A cat brain is a very busy organ, always cleverly calculating something important to feline life. Whether awake or asleep a cat brain is always turned on and processing.
In the wild, feline's keen minds are finely tuned for "survival".
Every day they prepare themselves for what they will face by sharpening their claws, practicing their skills, making the rounds to mark and protect their territory, reviewing strategies and scouting for prey as any great hunter does. They are masters of "the chase".
Likewise, their natural stealth must be constantly schooled, so should they become the prey, they can outwit their predators in order to escape and hide until all danger has passed.
Though pet cats are similarly wired, the friendly environment in which they live does not adequately test their natural instincts.
Just like humans, cats can become bored, listless, mentally dull, and when stressed or frustrated, they will manufacture things to do or act out, usually in a negative way, begetting cat behavior problems.
They are extremely intelligent and thrive on conquering challenges.
Felines are delightfully inquisitive creatures driven to satisfy their curiosity. When something new enters their territory, there's no doubt they are going to check it out and do something about it.
To provide the best cat brain games, puzzles and activities, appeal to your kitty's wild side!
Cats patrol their territory, hunt, stalk, pounce and catch prey, and then play with it.
When their interest wains, cats kill their prey and eat it to satisfy their hunger.
Following each meal, they groom to perfection before settling into a sheltered place and a nice cat nap.
Part of their daily routine includes sunbathing and foraging for health building herbaceous plants.
Below are some stimulating and intriguing cat brain games optimizing what cats do every day.
Cats are extremely territorial mammals. Their need for cleanliness and orderliness, safety and security, domination and ownership are deeply ingrained in the feline psyche.
Territory is established by battling other critters for turf, and then boundaries are set by scratch-marking and scent-marking trunks of trees, large shrubs and other significant structures.
Routine patrolling, prowling and markings ensure boundaries continue to be observed by others. Intruders are routed out and either exiled or eliminated.
While indoor cats have established territories where they reside, owners can enhance their experience by providing a specially designed outdoor space with feline needs in mind.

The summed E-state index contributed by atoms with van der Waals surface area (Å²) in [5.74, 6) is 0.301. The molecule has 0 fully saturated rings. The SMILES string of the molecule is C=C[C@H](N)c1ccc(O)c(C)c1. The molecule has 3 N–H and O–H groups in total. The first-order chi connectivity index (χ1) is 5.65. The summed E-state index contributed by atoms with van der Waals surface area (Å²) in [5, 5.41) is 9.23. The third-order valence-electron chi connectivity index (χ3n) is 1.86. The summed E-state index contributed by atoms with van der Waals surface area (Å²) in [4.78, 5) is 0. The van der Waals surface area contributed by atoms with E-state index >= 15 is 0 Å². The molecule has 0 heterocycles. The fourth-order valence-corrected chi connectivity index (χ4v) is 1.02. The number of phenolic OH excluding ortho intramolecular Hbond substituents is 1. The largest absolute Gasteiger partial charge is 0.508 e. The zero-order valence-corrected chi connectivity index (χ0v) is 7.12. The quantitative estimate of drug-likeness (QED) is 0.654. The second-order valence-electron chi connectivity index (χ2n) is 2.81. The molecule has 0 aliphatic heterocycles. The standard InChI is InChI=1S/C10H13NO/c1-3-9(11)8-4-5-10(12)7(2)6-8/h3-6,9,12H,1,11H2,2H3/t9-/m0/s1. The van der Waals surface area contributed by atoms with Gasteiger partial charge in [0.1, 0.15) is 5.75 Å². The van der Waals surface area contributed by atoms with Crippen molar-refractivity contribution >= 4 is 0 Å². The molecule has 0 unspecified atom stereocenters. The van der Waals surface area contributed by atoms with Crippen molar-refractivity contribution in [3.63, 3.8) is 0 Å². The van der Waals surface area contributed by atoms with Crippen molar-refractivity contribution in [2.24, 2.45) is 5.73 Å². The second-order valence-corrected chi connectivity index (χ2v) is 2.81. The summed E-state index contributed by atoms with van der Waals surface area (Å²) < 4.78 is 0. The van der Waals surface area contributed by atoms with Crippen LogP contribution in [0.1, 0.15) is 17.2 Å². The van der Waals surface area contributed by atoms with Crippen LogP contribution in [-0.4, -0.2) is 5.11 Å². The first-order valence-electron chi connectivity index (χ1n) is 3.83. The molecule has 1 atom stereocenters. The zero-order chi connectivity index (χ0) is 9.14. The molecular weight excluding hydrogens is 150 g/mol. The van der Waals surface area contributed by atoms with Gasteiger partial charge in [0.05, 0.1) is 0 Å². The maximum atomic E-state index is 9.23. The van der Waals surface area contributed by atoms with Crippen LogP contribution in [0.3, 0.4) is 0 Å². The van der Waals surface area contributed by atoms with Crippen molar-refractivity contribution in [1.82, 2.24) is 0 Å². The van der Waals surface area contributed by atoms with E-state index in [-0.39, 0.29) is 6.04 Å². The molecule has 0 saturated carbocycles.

Think of this cat brain game as a naturalized patio for cats . . . cat + patio = catio.
Contact a contractor specializing in catio design or choose from a variety of do-it-yourself plans available online.
Incorporate exciting cat friendly design into interior décor with pet safe plantings, fascinating feline tree houses, innovative furniture, shelves and wall art.
Include places to hide and sleep, scratching and climbing posts, elevated platforms and cat runs.
Jackson Galaxy calls this kind of cat brain game, "Catification".
One of the most important territory patrolling activities is cat-watching.
Just as cats nap many hours of the day to recharge their energy for the next hunt, they spend several hours watching and noting everything happening in their territory.
Cats will choose a variety of favorite cat-watching locations ranging from high to low in elevation, sometimes out in the open, and often from a hidden vantage point.
Wherever they choose to rest and watch, there will be multiple routes of escape to avoid being ambushed by a maurander.
Outside, Dodger did his cat-watching in the middle of the lawn, from the top of stumps and from nests he made around the property in ferns and hedgerows.
Abby likes to perch from high places to do her cat-watching. Outside she stretches out on enormous moss covered boulders. Her favorite place to cat-watch is from the wide perch on top of her tall scratching post, located in front of a large window overlooking the front yard and nearby forest.
For this cat brain game consider dedicating a window that has a fine view of the outdoors for cat-watching.
Choose a west or south facing window where sunshine streams through for several hours per day to make the space double as a spot for kitty sunbathing.
Part of patrolling territory is taking note of new opportunities to expand territory, new hunting grounds, scouting for new signs of prey and new food sources.
Pet owners can enrich their cats' indoor territorial patrolling experience by featuring a cat brain game even humans enjoy, a scavenger hunt.
Place 5 or 6 pieces of kibble or treats throughout the house in different places each day for your cat to find when on patrol. At the end of the day, relocate any pieces the kitty didn't find. Frequently change up location of treats.
While patrolling territory in the wild, felines supplement their diet by foraging for highly nutritious greens and medicinal herbs.
An assortment of green grasses provides natural odor control. Cats love rolling in and dragging themselves along patches of green grass.
They graze and nip at grass in a playful way, yet these greens are an important natural digestive aid and hairball remedy.
Other greens are tonics and medicines essential for long-term health and well-being.
Farm and country cats who are allowed to prowl outdoors, can easily locate what they crave in weed patches and hedgerows.
However, cats restricted to living indoors miss the greens vital to vibrant health.
Fill planting beds or trays with non-GMO organic cat grass (wheat, oat, crabgrass, goose grass and perhaps some alfalfa). Plan the dimensions large enough to allow cats to roll and nap in.
Locate the planting in an area of dappled shade, somewhere near a kitty's favorite sunbathing spot.